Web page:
Mitigation of propylene glycol emissions to groundwater and soil
Research output: Other conference contribution › Paper, poster or abstract › Scientific
|Publication status||Published - 5 Sep 2016|
|Event||Nordrocs 2016, 6th Joint Nordic Meeting on Remediation of Contaminated Sites - Aalto-University, Espoo, Finland|
Duration: 5 Sep 2016 → 8 Sep 2016
|Conference||Nordrocs 2016, 6th Joint Nordic Meeting on Remediation of Contaminated Sites|
|Abbreviated title||Nordrocs 2016|
|Period||5/09/16 → 8/09/16|
Propylene glycol based deicing agents are used at airports to remove ice and prevent ice accumulation into airplanes. Propylene glycol is readily biodegradable both aerobically and anaerobically but it has been noticed to migrate into groundwater (Greco et al., 2012). Currently propylene glycol emissions are collected and treated at municipal treatment plants. More information is needed about mitigation measures to prevent propylene glycol emissions into ground water and soil.
The objective of current study was to study whether low cost materials can improve propylene glycol degradation in soil and decrease its migration into groundwater and soil at low temperatures. The low cost materials were chosen based on literature survey and small scale laboratory experiments as well as technical parameters and current use at Finnish airport structures. Experiments were carried out in two pilot-scale temperature controlled lysimeters (height 3 m, radius 50 cm) operated at -5 to 20 ̊C, i.e. simulating winter, spring and summer conditions to compare control lysimeter and amended lysimeter. Deicing agent was mixed with flake ice in order to simulate snow and added on top of the soil and/or amendments. The purpose was to find out whether addition of peat and blast furnace sand can mitigate propylene glycol emissions.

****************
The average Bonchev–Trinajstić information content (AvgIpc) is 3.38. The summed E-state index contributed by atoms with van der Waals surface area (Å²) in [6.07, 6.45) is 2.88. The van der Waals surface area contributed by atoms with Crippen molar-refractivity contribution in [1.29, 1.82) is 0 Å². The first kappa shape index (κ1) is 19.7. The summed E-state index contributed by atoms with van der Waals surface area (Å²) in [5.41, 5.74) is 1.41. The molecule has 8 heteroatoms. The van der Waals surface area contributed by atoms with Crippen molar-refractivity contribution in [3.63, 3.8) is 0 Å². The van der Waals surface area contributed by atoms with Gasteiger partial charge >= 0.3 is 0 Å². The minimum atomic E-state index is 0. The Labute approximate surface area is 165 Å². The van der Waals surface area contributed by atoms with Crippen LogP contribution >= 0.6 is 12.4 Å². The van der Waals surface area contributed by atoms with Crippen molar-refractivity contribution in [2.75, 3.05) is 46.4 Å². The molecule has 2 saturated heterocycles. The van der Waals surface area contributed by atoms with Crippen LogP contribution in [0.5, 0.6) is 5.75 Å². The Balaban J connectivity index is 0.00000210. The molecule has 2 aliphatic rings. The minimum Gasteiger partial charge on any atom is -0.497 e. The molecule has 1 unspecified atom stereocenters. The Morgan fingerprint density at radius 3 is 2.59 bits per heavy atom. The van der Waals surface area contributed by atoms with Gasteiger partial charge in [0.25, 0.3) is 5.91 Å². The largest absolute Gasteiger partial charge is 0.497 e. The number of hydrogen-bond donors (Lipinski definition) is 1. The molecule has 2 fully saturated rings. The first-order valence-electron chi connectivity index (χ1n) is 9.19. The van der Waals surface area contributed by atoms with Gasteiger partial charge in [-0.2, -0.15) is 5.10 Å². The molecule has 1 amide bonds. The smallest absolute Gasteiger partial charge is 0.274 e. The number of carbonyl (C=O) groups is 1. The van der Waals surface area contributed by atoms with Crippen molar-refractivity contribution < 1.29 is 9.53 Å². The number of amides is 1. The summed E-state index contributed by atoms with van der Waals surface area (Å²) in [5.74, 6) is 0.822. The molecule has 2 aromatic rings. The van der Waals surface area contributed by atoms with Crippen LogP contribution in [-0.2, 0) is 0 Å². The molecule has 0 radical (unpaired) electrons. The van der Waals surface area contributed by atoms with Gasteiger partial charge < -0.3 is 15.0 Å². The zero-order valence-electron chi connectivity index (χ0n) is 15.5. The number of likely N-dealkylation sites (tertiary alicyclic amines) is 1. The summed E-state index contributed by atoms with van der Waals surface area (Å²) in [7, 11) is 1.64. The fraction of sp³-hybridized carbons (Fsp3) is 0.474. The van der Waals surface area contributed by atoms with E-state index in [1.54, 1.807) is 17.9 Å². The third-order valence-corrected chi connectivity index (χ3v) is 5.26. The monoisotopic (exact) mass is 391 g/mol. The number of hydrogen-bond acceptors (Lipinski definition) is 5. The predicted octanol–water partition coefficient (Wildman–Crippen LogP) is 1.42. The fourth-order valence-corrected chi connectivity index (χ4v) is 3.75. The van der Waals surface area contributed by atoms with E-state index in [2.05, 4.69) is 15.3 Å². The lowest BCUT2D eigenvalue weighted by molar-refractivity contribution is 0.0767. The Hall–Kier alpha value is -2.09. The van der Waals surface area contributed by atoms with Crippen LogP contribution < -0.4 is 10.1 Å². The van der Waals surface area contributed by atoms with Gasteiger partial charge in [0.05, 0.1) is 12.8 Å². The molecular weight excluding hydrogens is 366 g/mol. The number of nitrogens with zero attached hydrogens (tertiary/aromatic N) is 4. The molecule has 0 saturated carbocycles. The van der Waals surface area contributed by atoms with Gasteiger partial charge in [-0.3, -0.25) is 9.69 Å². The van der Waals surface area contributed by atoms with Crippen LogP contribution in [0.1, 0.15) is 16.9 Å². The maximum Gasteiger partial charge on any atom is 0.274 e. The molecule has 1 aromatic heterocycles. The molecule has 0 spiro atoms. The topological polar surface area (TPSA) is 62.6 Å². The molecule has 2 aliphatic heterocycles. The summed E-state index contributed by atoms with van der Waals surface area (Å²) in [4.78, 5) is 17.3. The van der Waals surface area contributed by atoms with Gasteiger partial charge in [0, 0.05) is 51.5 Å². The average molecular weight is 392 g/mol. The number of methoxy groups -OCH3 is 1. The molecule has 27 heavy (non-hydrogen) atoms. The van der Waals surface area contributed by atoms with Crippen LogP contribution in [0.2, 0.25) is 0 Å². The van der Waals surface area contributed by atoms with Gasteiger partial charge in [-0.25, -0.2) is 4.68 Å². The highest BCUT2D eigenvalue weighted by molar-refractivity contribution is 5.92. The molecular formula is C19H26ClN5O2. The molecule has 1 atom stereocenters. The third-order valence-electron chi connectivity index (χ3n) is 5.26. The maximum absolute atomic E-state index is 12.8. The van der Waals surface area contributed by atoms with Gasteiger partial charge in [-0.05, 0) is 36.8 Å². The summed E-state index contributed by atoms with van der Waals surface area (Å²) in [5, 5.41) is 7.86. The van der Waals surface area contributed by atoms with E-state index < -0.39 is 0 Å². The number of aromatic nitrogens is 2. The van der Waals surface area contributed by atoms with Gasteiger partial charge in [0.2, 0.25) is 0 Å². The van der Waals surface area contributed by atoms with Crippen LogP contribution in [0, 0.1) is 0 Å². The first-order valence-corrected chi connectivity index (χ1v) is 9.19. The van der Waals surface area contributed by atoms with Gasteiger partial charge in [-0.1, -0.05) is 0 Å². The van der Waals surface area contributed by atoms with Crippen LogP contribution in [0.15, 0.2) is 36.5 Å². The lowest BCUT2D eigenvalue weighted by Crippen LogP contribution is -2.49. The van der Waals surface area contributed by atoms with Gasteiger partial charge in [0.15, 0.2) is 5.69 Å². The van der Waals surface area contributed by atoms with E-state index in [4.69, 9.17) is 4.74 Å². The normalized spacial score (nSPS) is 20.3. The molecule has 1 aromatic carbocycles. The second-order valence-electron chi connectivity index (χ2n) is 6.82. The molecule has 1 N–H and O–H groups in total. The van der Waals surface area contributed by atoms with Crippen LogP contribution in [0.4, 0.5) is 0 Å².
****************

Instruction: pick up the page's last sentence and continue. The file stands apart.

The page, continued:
Lysimeter leachate formation and migration of propylene glycol into lysimeter leachate were minimal when the soil was frozen. Biodegradation of propylene glycol was detected as formation of its degradation products in both lysimeters after the soil temperature had increased above 0 ⁰C. However, comparison of results from control lysimeter and lysimeter amended with peat and blast furnace sand revealed that the amendments did not improve biodegradation of propylene glycol nor decrease its migration into lysimeter leachate.